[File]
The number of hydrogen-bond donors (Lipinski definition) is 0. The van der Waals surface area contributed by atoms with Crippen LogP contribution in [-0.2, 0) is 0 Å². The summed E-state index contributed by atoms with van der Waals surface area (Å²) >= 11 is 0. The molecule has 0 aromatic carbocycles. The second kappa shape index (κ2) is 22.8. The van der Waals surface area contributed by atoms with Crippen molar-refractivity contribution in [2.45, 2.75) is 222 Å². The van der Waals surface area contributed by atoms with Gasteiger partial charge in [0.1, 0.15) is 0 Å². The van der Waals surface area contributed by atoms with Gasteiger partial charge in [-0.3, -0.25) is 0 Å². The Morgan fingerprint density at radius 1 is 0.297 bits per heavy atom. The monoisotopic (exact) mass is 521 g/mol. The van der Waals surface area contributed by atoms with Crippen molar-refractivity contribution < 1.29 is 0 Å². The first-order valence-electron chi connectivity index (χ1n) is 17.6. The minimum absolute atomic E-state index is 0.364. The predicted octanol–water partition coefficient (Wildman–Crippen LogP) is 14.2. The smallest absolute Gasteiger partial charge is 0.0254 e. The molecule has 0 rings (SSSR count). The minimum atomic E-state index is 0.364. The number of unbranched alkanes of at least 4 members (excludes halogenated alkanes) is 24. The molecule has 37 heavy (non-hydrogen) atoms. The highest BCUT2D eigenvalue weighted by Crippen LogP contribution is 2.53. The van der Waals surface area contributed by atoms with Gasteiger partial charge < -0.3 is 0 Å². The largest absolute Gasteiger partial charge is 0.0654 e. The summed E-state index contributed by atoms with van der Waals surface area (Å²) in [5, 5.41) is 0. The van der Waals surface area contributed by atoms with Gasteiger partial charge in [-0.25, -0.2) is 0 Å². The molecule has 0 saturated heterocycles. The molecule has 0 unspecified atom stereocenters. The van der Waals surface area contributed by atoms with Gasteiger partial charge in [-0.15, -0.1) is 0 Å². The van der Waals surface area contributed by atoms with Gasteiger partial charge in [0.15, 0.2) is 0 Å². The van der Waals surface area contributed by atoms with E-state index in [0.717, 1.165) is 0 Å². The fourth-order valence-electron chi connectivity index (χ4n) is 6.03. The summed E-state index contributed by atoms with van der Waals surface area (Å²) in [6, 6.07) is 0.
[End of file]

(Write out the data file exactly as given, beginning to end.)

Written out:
The number of hydrogen-bond donors (Lipinski definition) is 0. The van der Waals surface area contributed by atoms with Crippen LogP contribution in [-0.2, 0) is 0 Å². The summed E-state index contributed by atoms with van der Waals surface area (Å²) >= 11 is 0. The molecule has 0 aromatic carbocycles. The second kappa shape index (κ2) is 22.8. The van der Waals surface area contributed by atoms with Crippen molar-refractivity contribution in [2.45, 2.75) is 222 Å². The van der Waals surface area contributed by atoms with Gasteiger partial charge in [0.1, 0.15) is 0 Å². The van der Waals surface area contributed by atoms with Gasteiger partial charge in [-0.3, -0.25) is 0 Å². The Morgan fingerprint density at radius 1 is 0.297 bits per heavy atom. The monoisotopic (exact) mass is 521 g/mol. The van der Waals surface area contributed by atoms with Crippen molar-refractivity contribution < 1.29 is 0 Å². The first-order valence-electron chi connectivity index (χ1n) is 17.6. The minimum absolute atomic E-state index is 0.364. The predicted octanol–water partition coefficient (Wildman–Crippen LogP) is 14.2. The smallest absolute Gasteiger partial charge is 0.0254 e. The molecule has 0 rings (SSSR count). The minimum atomic E-state index is 0.364. The number of unbranched alkanes of at least 4 members (excludes halogenated alkanes) is 24. The molecule has 37 heavy (non-hydrogen) atoms. The highest BCUT2D eigenvalue weighted by Crippen LogP contribution is 2.53. The van der Waals surface area contributed by atoms with Gasteiger partial charge < -0.3 is 0 Å². The largest absolute Gasteiger partial charge is 0.0654 e. The summed E-state index contributed by atoms with van der Waals surface area (Å²) in [5, 5.41) is 0. The van der Waals surface area contributed by atoms with Gasteiger partial charge in [-0.25, -0.2) is 0 Å². The molecule has 0 saturated heterocycles. The molecule has 0 unspecified atom stereocenters. The van der Waals surface area contributed by atoms with Gasteiger partial charge in [-0.15, -0.1) is 0 Å². The van der Waals surface area contributed by atoms with Gasteiger partial charge in [0.15, 0.2) is 0 Å². The van der Waals surface area contributed by atoms with E-state index in [0.717, 1.165) is 0 Å². The fourth-order valence-electron chi connectivity index (χ4n) is 6.03. The summed E-state index contributed by atoms with van der Waals surface area (Å²) in [6, 6.07) is 0.